Employer-sponsored health insurance faces affordability challenge

How will the Patient Protection and Affordable Care Act (PPACA) affect employer-sponsored health insurance? Employers have to consider whether they want to preserve their existing coverage, self-insure, or pay fines for suspending coverage. That decision may hinge on an employer’s ability to maintain affordable costs while offering minimum coverage.

Paul Houchens recently discussed affordability and PPACA’s minimum benefits compliance with Healthcare Payer News. Here is an excerpt from the article:

Across industries, the main challenge will be having minimum coverage and keeping it as affordable as possible…

Wellness benefits across corporate and small firms vary from tobacco cessation programs to on-site fitness centers, free produce and commuting perks. For ACA minimum benefits compliance, though, it’s still not clear how exactly the affordability test will be measured against wellness incentives, said Paul Houchens, an Indianapolis-based consulting actuary with Milliman.

“Let’s say you have a plan that charges $2,000 for single coverage without wellness incentives, but $1,000 if you’re a non-smoker. Is that affordability going to be measured based on the $2,000 or that $1,000? Particularly for employers with large wellness incentives in their plans, it’s difficult to do a lot of planning without having that information.”

More broadly than wellness, Houchens sees employers probing the value of their current sponsored insurance and calculating the costs and benefits of different options, as federal agencies finalize rules for the individual and employer mandate, premium assistance and eligibility.

If all of an employer’s workers are above 400 percent of the federal poverty level (FPL), Houchens said, “None of them are going to qualify for premium subsidies and probably in a lot of cases are going to be paying a lot more for health insurance under exchanges than they would under (their) plan.” Or “if you have an employer with dominantly low-income employees, maybe some would actually be better off in the exchange versus your employer plan.”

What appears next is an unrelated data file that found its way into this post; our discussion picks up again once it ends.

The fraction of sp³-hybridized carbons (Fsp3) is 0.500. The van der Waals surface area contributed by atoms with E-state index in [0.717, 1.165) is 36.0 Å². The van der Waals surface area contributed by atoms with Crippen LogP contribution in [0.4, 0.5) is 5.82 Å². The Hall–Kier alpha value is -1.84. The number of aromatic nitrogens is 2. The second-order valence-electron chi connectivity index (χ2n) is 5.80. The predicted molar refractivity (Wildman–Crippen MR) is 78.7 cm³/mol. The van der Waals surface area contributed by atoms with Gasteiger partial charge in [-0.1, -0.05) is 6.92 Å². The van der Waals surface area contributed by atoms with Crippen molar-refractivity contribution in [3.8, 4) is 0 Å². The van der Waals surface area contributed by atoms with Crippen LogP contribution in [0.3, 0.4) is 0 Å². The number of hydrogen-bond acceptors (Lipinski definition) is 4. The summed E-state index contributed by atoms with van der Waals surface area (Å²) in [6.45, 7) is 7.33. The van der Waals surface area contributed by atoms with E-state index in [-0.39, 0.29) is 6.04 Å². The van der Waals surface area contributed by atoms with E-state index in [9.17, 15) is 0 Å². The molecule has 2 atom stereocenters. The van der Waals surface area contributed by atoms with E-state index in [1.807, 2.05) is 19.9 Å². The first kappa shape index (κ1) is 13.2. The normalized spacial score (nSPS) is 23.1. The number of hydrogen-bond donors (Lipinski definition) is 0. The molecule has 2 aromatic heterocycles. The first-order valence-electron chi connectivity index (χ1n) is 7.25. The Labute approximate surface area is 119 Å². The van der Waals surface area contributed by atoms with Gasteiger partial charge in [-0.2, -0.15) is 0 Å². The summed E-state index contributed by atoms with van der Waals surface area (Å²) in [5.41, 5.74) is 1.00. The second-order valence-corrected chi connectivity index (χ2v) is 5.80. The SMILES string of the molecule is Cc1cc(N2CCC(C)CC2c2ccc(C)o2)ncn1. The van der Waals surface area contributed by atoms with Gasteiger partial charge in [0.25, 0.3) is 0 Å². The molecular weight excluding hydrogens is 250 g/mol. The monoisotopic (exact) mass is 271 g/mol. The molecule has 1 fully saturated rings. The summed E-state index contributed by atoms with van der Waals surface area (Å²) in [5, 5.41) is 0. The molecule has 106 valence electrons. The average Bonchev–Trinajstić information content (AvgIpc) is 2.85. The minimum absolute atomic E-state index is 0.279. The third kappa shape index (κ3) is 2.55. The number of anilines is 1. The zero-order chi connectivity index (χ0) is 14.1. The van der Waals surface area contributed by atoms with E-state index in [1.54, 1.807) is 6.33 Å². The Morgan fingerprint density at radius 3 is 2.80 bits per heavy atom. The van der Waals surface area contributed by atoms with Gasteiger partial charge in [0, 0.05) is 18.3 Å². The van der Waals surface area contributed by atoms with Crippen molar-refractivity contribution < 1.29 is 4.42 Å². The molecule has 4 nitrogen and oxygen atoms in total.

While the level and relative affordability of coverage will probably vary by industry and income, Houchens and colleagues think that the cost of dropping coverage is likely to outweigh the savings.

“Even for some of the low-income employers, I think a key point to remember is that your health insurance is a tax-deductible expense, whereas the penalties are not,” Houchens said. “That’s a huge difference for the for-profit companies. And also, you’re being penalized on every full-time employee. You’re not just being penalized on the people that would participate on your plans.”

A company with 60 percent health plan participation is “really only paying for health insurance for 60 percent of employees,” he said. “But with the exception of the 30 employee exemption, you would be paying a penalty on 100 percent of the full-time employees; that’s non-tax deductible. We’ve run the calculations for a number of employers. The math of terminating coverage and trying to make them whole, it simply doesn’t add out. So employers are thinking prudently. They’re probably going to continue to offer coverage in 2014.”

Download Milliman’s Healthcare Reform Strategic Impact Study which helps answer important reform questions employers are dealing with.

Also, for more of Paul’s insights on healthcare reform, follow him on Twitter @PaulHouchens.

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